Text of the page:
And whatever faults Steam has I can overlook for one simple, joyous thing: it's made demos cool again. As recently as four or five years ago, most devs had seemingly given up on playable demos. Some blame the nature of sandbox games or the further rise of cross-console releases, but those things didn't stop people in previous generations; I'm pretty sure it's just a case of greedy publishers not wanting to give away even the slightest bit of content for free. And that's one of the many reasons why I fell out of love with gaming. Being unable to try before I might buy meant that... well... I didn't buy, more often than not.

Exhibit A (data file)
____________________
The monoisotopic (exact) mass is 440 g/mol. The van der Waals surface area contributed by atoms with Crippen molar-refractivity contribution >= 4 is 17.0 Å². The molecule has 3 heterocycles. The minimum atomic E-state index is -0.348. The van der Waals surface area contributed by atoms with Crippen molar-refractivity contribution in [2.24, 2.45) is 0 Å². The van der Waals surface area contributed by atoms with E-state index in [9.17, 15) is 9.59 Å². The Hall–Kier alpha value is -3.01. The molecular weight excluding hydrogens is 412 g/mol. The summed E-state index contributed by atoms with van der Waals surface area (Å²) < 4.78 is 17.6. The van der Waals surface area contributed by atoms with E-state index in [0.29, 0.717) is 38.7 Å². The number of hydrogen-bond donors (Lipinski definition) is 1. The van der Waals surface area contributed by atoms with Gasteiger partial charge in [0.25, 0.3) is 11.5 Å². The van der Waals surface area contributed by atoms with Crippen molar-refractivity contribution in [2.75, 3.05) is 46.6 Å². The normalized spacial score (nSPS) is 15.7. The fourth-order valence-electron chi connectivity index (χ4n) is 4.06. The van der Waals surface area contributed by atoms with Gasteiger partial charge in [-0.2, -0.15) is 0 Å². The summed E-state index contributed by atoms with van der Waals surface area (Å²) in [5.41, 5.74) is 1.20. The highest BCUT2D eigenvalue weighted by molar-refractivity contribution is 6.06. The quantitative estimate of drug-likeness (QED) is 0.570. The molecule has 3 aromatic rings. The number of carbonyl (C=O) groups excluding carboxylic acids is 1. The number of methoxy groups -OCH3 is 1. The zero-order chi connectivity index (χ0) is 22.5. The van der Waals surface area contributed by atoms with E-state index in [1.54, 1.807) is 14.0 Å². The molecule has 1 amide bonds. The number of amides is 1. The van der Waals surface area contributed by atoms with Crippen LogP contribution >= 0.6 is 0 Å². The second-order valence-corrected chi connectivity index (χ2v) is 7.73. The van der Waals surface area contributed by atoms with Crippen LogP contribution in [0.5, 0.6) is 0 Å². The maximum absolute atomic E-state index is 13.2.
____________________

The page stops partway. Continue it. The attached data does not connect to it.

But Steam, as well as championing indie games, has made the distribution of demos not only feasible but commercially viable once again. No more having to scour shady download repositories or wait for magazine coverdisks, which was how things worked a decade ago; now, if a game intrigues me, I can give it a try on my own terms, and if I like what I see I can buy the full version then and there. This is a truly marvellous thing.

To younger gamers this must all sound like the confused rantings of a hopelessly out of touch old man. Well, I am what I am, but over the last few days I've been young again, playing demo after demo in a state of rapt enthrallment. Especially indie games; I here and now stake my claim for the right to, whenever anybody starts complaining that nobody is doing anything new in the gaming medium, punch that person in the face. And then make them play Eufloria or VVVVVV.